Nowadays, the reverse is true. EVs are more in demand because of their green credentials, high-tech appeal, money-saving potential and other benefits.

Plus, with so many more makes and models on the market, the public’s general understanding of the market is far better than 20 years ago. For that reason, some EVs are not depreciating as much as their petrol or diesel counterparts. 

It’s also worth remembering that hybrids like the sensationally-popular Toyota Prius have been highly desirable since their introduction onto the market.

How much does it cost to insure an electric car?

Unfortunately, this is one area where EVs fall down. Electric cars are pushed into a higher insurance bracket for a number of reasons:

  • The initial purchase price of a new EV is higher than their fossil fuel equivalent

  • EVs, especially the high-end cars, tend to use more expensive and advanced lightweight materials, which are costly to replace in case of an accident. 

  • Even after a fairly minor collision, most manufacturers insist on the battery being replaced. This is due to concern that the lithium ion battery’s fuse could have been triggered and possibly catch fire at a later date. For a Mercedes, for example, that’s a £12,000 job. 

  • Specialist technical knowledge is needed to fix an EV’s electrical systems, and not all mechanics have this skill set yet. Generally, it’s only the more expensive main dealer workshops that have the know-how.

The good news is that as EVs become increasingly mainstream, more insurance companies will give policies, and prices will drop. In the meantime, it’s worth shopping around and not just auto-renewing at the end of your existing policy. 

Is it expensive to maintain an electric vehicle?

EV’s may have a high-tech image, but in reality, there are far fewer moving parts in an EV than in petrol and diesel vehicles. This means there are fewer things to go wrong and replace.

Electric car batteries and motors actually require very little routine maintenance. Besides that, an EV’s clever regenerative braking system spares the car’s brake pads and discs, which are usually a major expense in traditional cars.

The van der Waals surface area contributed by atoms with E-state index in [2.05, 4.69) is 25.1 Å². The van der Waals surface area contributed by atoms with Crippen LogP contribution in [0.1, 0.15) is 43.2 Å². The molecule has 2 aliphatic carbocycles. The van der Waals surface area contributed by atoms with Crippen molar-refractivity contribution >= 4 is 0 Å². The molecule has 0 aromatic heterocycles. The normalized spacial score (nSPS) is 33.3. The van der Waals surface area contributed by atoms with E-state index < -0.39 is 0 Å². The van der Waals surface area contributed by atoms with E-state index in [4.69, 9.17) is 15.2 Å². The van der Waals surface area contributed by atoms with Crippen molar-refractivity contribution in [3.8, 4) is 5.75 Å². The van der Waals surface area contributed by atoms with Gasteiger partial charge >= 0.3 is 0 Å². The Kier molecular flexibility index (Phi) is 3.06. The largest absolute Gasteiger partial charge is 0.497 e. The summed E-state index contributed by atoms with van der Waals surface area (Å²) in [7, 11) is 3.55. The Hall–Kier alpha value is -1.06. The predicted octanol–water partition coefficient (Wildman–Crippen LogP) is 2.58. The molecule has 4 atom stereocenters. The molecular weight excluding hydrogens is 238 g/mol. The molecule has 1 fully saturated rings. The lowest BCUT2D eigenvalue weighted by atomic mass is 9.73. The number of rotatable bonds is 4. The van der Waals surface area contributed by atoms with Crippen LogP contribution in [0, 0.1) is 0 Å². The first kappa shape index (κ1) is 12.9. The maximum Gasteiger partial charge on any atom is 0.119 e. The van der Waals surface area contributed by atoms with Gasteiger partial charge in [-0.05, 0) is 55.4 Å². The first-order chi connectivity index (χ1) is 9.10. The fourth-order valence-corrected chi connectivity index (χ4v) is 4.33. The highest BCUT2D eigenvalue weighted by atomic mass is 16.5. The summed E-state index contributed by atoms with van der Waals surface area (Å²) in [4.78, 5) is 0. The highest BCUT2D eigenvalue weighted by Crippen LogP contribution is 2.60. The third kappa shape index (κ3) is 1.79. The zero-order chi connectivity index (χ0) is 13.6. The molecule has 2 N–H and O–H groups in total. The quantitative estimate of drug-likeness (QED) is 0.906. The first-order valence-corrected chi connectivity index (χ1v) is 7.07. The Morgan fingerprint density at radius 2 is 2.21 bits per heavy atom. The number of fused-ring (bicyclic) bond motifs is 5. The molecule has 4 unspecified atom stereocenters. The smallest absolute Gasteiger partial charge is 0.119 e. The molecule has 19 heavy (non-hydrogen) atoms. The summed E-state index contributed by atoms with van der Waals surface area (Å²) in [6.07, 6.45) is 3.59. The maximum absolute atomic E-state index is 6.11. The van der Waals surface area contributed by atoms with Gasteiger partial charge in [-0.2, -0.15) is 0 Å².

On the other hand, electric car tyres can be more expensive, as they’re less common. And, when electric cars do go wrong, the advanced technical knowledge needed to repair them can’t be found everywhere. So you’ll probably end up paying a premium for a main dealer to take a look. 

Bearing these points in mind, it’s worth noting that most electric car servicing plans are cheaper than traditional vehicles. So we can chalk up another win for EVs! 

How much does it cost to charge an electric car? 

costs of charging an electric car

Just as with a regular petrol or diesel car, the cost to ‘refuel’ or charge an EV depends on various factors:

  • The make and model of the car, and the size of its battery

  • Where the charging post is – at home, at work, or in a public space

  • Which speed you choose to charge the car – slow, fast or rapid 

  • If charging at home, which tariff you’re on

  • If charging in a public space, which network is being used, and whether you need  subscription

Confused? Let’s break it down:

Cost of charging electric cars at public stations 

Public charging stations  aren’t the main charging option for EV owners – but if you’re caught short on a longer journey they’re invaluable. And a 40 to 50 minute boost while doing the weekly shop could add around 100 miles to the battery. 

Public charge points can be found on the street, in carparks, at supermarkets, service-stations, hotels and many other locations. And there are literally dozens of UK public charging networks providing them. The major ones, like Polar, GeniePoint, Ecotricity, Shell Recharge and ChargeYourCar mainly require subscription, but some offer a PAYG service as well. 

Polar is the UK’s largest public charging network, with over 7,000 charge points, and counting. They charge £7.85 a month for membership, which includes some free charging stations, while others have a 12p/kWh tariff. As with the other providers, access to the network is with a smartphone app, easy-to-use RFID (radio-frequency identification) card, or key fob. 

Costs generally depend on which network is being used, plus how fast you choose to charge up:

Rapid charging

Rapid-charging stations are usually found in motorway service stations or near main roads. Depending on the model of EV, it can take as little as 20 minutes to charge to 80%. The convenience and speed of these chargers means they’re the most expensive option.

But even for a typical EV with a 60kWh battery and 200-mile range, it would only cost around £6.50 for a 30-minute charge – which would take you about 100 miles. Incidentally, rapid chargers often have contactless bank card access. 

Fast charging

Fast-charging stations tend to be found where drivers are likely to be parked for an hour or more, such as carparks, supermarkets or leisure centres. To charge to capacity would take several hours, but a shorter boost while watching a film or working out would be plenty to get you home. 

Slow charging

It’s possible to find slow chargers in public places – often located in lamp posts. But because they can take 6-12 hours to fully charge, slow charging is a better option at home or while you’re at work.

Charges at home depend on your tariff, but for a typical EV with a 60 kWh battery, the average is about £8.40 for a full charge (200 mile range). Many workplaces offer charging stations for free as part of an employee’s package.